Advocate (Newspaper) - July 7, 1964, Victoria, Texas THE VICTORIA ADVOCATE 119th 61 TELEPHONE la 5-K51 VICTORIA, TEXAS, TUESDAY, JULY 7, 1964 ESTABLISHED 1818 Battle Vowed By Scranton On Platform Rights Law Endorsement, Slap at Bircliers Requested SAN FRANCISCO (AP) Pennsylvania's Gov. William W. Scranton, trying urgently to halt Sen, Barry Goklwater's drive toward the Republican presi- dential nomination, Monday night promised a show- down fight over the GOP platform. Scranton said Republicans should say the new rights laiv is constitutional and [hat they should denounce, by name, the John Birch So- ciety. Both moves were obviously calculated as an attempt to em- barrass Goldwater. The Arizo- ta senator voted against the civil rights bill, saying he bought two sections of it are Intensified Integration Drive Opens THE ASSOCIATED PHESS Prominent Negro civil rights leaders unveiled Monday in- tensified desegregation cam- paigns in Alabama under the civil rights act as assaults on segregation harriers were launched throughout the South. The Rev. Martin Luther King Jr., president of the Southern Christian Leadership Con- ference, said at Birmingham, Ala., that his staff members will go to Tuscaloosa and Selma, Ala., lo assess Ihe situa- tions. "The problem in Selma and Tuscaloosa is to see that mob rule does not take over imple- mentation of the civil rights King said, "The action we take in those cities will depend on the resistance and conditions we find." Voter Drive At Selma, 55 Negroes and 6 white men were jailed when civil rights forces launched a new voter registralion cam- paign. Two Negroes appeared bear- ing signs urging an increase in voter registralion and were ar- rested by Sheriff Jim Clark. This prompted a singing demon- stration across the street, and the Negroes were arrested on charges of violating a city ordi- nance against demonstrating in front of the courthouse while court was in session. Later Clark arrested the white men, confiscating several base- ball bats, two night sticks and a rubber hose. New Law Noted A federal judge at Birming- ham, taking note of the new Civil Rights Act, continued in- definitely a Negro request to prevent police from interfering wilh peaceful demonstrations at Tuscaloosa. U.S. Dist. Court Judge Clarence Allgood said "Circum- stances have changed." A U.S. Civil Rights Com- mission group met with special committee in Atlanta, Georgia to map plans for hand- ling the new civil rights law and its interpretation in the state. Also in Atlanta, Lester Mad- dox refused for the second time (See DRIVK. Page 7) NEW PLAYGROUND Courtly Judge Wayne L. uneonstitulional, and he has Harlman (left) and Lcs Meis of. City Parks and dined lo repudiate the Jolmj Recreation Commission exchange congratulations Monday at dedication of new playground area at Magnolia Avenue entrance to city park off Viue Street. New equipment was purchased with appropriation by county for use in park. (Advo- cate Photo) 12 Cents City To Appropriate for Pavin No Cutback In Other Programs Increased Revenue Cited City Council will appropriate in the 19G4-B5 budget to! ing complete paving project No. 2 in (s drainage and pav- ng program, Mayor Kemper Villiams Jr. said Monday. Birch group. Command Post If Scranton's move alarmed Goldwater supporters, they lidn't show it. Scranton's proposals came at time when the senator's back- ers had taken over the entire 15th floor of the swank Mark iopkins Hotel as a command post. "We are highly lichard Klcindiensl, codirector of Goldwater's field aid. Scranton hopes to knock a hole n that optimism. He's trying to cash in on the political magic of the Eisenhower name he chose Dr. Milton Eisenhower to nominate him at the convcn- ion, starting a week from Mon- he's attempting to stir up ordinary Republican voters. Mot True Reflection George Tntax, one of Scran- ton's top backers, told newsmen .hat Goldwater's delegate count, more than enough to cinch the nomination, "in no way reflects the desire of the average Re- publican (or a presidential can- didate." Scranton's strategy, Truax said, is to convince GOP voters Joldwaler can't possibly beat President Johnson in Novem calc Nrvvs .SenJi'c CUERO-A plant to process raw gas into liquified pclroleuni t'ons. Harold G. Prochno'V was sc- lecled as high schoo! principal, replace Carl L. DuBose Jr., o will Join (he Victoria In- dependent School Syslem. I'rochnow, who hold's a mas- will lie built by and has taught Gas Producing "Co. in lflc Pst "'U1'1 i" Se- DoWitt County 17 miles become n principal Cucro. for Ihe first time Miss Dorothy Reynolds of a tacrc site llial borders farm IQJU Thn nlnnl will ho n lc ''K 01' G-' the firm that Mrs Geogia rs eoga Construction Co of Houston, nularl elementary sejcncc ?or said it was not definitely known fi yaml Monday how many workers: would be used on Die job. In addition lo the plant, two other structures will bo located on the site. McNiibb said lwni houses that were purchased wilh R. M. Gardner, hoys 'physical education, science or social science; Mrs. B. M. Gardner, girls physical educa- tion, language arls; Daniel rqueran, mathematics; Mrs. Hie land will be used by first' grade (Sec PLANT, Page 7) Today's Chuckle H Is now (lie seitsan Iiir Ihe flies Co conic, around to make screen tests. or third; and Kenneth liurk- luildcr, high school mathemat- ics and assistant coach. 0. V. (Buddy) lirown was named head football and track coach of the high school, a slej: (See PUIMCIPAL. Pago 7) DEPTH MARATHON How do you break up a family of 12 orphaned children? which will go into effect next New Exploration Era Predicted After Dive MIAMI, Fla Twoicontinental shelves as large as Continuing, he said the city then appealed Iho decision, biit the appeals court agreed with Ihe jury. The cily again ap- pealed, this time to the Texas- Supremo Court. The Supreme Courl ruled that the south half of the block belonged to the county; Ihe north half lo the city "wilh certain restrictions." Nobody wns really satisfied wilh ihis settlement and tho dis- pute continued lo simmer. In having gone through t h o dislrict courl and the appeals court again, the matter reached Hie Supreme Court a second time. This time the Supreme Court according lo Williams, toW the local people that il was tired of the mailer and "told Ihc-n wlial (hey could do." "What Ihcy could do" was basically wlial (he court had ruled six years earlier. The county owned tho south half the cily the north half, and Ihc city was granted permission to engage in Injunetivc action to force the county lo remove (he cesspools. The second decision also pro- 'ided that Victoria County could continue lo use the jail (present city police headquarters) "so long as it is used for jail pur- poses." The county continued to use Ihc building as a jail un- til I9M, Williams said, "al which timo the cily took over the building at no cost." "There is no legal restriction on the property Williams said, "except in the original grant from (he State of C'oahuila which specifies that it must be usnrt for public pur- poses." The mayor and other council- men earlier had said that sale of Ihe properly to the county will mean that it still will be used for "puhlic and therefore the sale is nol illegal. Mayor Williams and Ihe coun- cil were not so specif- ic in replies to oilier questions (Sec LESSON, Page 7) there Mabel Ann Miller, afler previously being frightened of rabbils Dunking they were snakes, calmly calling her hus- band for assistance, when dis-, covering her first rattlesnake their farm at Cheapside Joe Tasin explaining that sum- mertime is the can always keep cool Mrs. T. ily situation this way: appy young divers who The father had two married by living and workinp and Mrs. Clinton were No mention of these requestsi, two days and nights werthurt The adventure of Jon I.ind- Tax Assessor-Collector Tomi Also residing in the area are L Davi, hid insr r earl mother's parents and the HE WEATHER father's father, Clinton Plume atures are cooler Mrs. Mayi licllc Ball finding errands pleas- ant as she is able lo duck in and A. J. Carter home from the hospital and real happy about decided on both sides that we Alarilyn Lacina finally will definitely not let the chil- it accomplishing her recent proj-] eel to qualify her to operate a motor vehicle Mrs. Carter Bond reminding all of the YMCA Teen-Age Dance al Jaycee Hall Irpm lo 11 p.m. Tuesday with music by Terry and the The children fortunately have a large number of aunts, uncles and other relatives living in the immediate vicinity. They quick- ly decided that the youngsters Clear to partly cloudy and will be taken into their own hot Tuesday through Wednes- homes so they can grow up iniday wilh southeasterly winds at close contact with each other.J8 lo 18 m.p.h. Expeclcd Tucs- "We've had offers from alljday lemperalures: High 97, low South Centra] Texas: Clear to partly cloudy Tuesday and Wednesday wilh isolated after- noon or evening thundershow- .1. Martin deciding she'll wait to over from people wanting to 75." do her visiting until the temper- take care of said one of' E the uncles, Sgt. Roy E. Plume of tho Suffolk County Police. "But we have a big falher's it has been dren be broken up or taken apart from each other." Sgt. Plume said it might bo necessary for the children lo live with various relatives, but that the relatives reside so close to each other It will be almost "The children might al! live together with their grandfather Plume. He has a big house. However, nothing has been de- cided for sure except that we're going to keep Ihe chil- dren as close together as pos- sible." Sgt. Plume said he didn't mii. u iv uum in emu UUL we iidvu 3 uig iiwuji ui uiunuersjiow- i, f out of air conditioned buildings on both their mother's and ers. Highest Tuesday 02 lo 102 If" 'lnanclal sltua" i i i_ _.i __ (inn wmim -wnrv Monday lemperatures: High 96, low 75. Tides (Port Lavaca Port O'Connor High al jp.m. and low at p.m. Tues- day wilh high al a.m. and low at a.m. Wednesday. Barometric pressure at s e a level: 30.02. Sunrise Tuesday Sun- rise Wednesday Venturas and admission is 50 as if the youngsters are living cents for members, 75 cents al home. --u- couples and guests 75 cenls. I The six boys and six girls Vcolhcr lion would work mil. Until p.m. Thursday they! and Robert Stenuit, made Ihcir home in an "ended Monday after a 01-iflatahle rubber chamber 3 by] uiy migni gam up lo jn ihe feet in diameter, occasionally j 1n new revenue of fl nut to do fiscal year from ncwjcnambcr on tnc (icck of graphic work. Then photo-! property valuations. h Divo I. rcsudiLi] oca lyivci amount could cover the pavmg ,.Wc fcit Bl, lhc ,jmCi" (See COUNCIL, Page 7) hen the elevator whisked] them back to the deck of the said Lindbergh, handsome Diver, where they were of Charles A. Lindbergh, w h ojtransferrcd to the chamber in does pioneer work under the [which the long process of re- sea as his famous father did in Conditioning their bodies to nt- thc air. >mospheric pressure was carried All equipment worked'out. perfectly, Lindbergh said, and They finally climbed out at K ik -ii- ,-u k "ilhc experiment proved thai men p.m. Monday wilh a bang, made by Ihe Victoria opDralo at, great A secured air tank outside the The Ronkonkoma Fire for extended periods. ;lhe chamber exploded. Stcnuil's in other areas [o control itincr- Uilterskamp, manager. i anmem o, wmcn mo cn.l- anl areording to Ben drcn's father was a volunlccr member, has set up a trust fund of for the youngsters nnd department members are solic- iting other donations. The Plume.s were on their way to assist with a fire de- partment function when the fa- datailal crash occurred. Plume's oc- (See CRASH, Page 7) Ictrths lor extended periods. ,me cnamncr exploded Edwin A. Link, CO, a pioneer (wife, Annie, suffered minor cuts! of underwater research who di-jon her legs when the blast reeled Ihe project, said thiSjShatteral a nearby glass bottle. The chamber has received nu- mcans Ihat a new' era of ex-! "We could .have stayed down merous complaints something needs to protect cith.cns and businessmen its indicatingipjoraiion hss opened on the indefinitely, as long as we were to be done to world's continental shelves. supplied gas and I.ind- ..d businessmen Link immediately began bergh said. On the botlom Ihc from unscrupulous peddlers, he planning for dives to Ihe DOO-jdivcrs breathed a gas composed, said. level, probably in 97 percent helium and 3 per] After the study is Dnd says Ihis will open an cciil oxygen. recommendations will be made area for oil, mineral anil other "11 took all the first day, up to City Council, Iprospecting on an area ot (Sec DIVE, Page 1) "PRESIDENTIAL ELECTION HANDBOOKS 19G4" The Inn PS Itrpublic.in Con- Dcninrr.itJr Contend- Kry Men lo W.ilch TV and Kldlo Tally Shteli Vuilnic Information. You may pltV up your copy al of 311 E. Conttilution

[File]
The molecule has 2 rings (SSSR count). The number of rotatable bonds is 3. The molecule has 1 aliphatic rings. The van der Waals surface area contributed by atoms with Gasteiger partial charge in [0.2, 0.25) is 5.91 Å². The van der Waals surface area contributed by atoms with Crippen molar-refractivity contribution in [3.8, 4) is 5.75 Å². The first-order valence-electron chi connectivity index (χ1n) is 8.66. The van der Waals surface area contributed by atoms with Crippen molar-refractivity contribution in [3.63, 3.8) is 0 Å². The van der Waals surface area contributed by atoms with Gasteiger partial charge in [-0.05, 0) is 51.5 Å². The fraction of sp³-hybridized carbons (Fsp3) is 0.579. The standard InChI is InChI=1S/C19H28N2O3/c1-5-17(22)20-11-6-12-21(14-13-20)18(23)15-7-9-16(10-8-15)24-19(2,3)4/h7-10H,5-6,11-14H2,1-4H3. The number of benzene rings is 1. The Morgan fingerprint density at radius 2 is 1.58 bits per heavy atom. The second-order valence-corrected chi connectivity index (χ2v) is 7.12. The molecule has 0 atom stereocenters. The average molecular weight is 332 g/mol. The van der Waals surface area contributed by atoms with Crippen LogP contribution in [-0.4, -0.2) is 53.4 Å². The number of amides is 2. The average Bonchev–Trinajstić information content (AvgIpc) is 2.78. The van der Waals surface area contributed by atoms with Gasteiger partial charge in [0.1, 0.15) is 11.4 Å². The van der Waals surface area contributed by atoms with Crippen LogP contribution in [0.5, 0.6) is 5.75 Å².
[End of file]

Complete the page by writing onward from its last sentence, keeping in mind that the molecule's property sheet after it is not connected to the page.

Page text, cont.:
Once upon a time newspapers were our main source of information. Now those old newspapers are a reliable source for hundreds of years of history and secrets of the past. Now you can search for people, places, and events without the hassle of sorting through mountains of papers!
Newspaper Archive is the world's largest online newspaper database featuring over 155+ million newspaper pages. Plus our database expands by one newspaper page per second for a total of around 2.5 million pages per month! The value of your membership grows along with it.
Those looking to find out more about their forefathers can empower their genealogy search with Newspaper Archive. Within our massive database, users can search ancestors' names for news stories and obituaries. We must understand our past to understand our future!
24 hours a day Monday-Saturday
Your full introductory membership payment will be credited toward the cost of full membership any time you choose to upgrade!
"It is amazing how easy and exciting it is to access all of this information! I found hundreds of articles about my relatives from Germany! Well worth the subscription!" - Michael S.
"I love this site. It's interesting to read articles about different family members. I've found articles as well as an obituary about an uncle who passed away before I was born, and another about a great aunt. It's great for helping with genealogy." - Patricia T.
"A great research tool. Allows me to view events and gives me incredible insight into the stories of the past." - Charles S.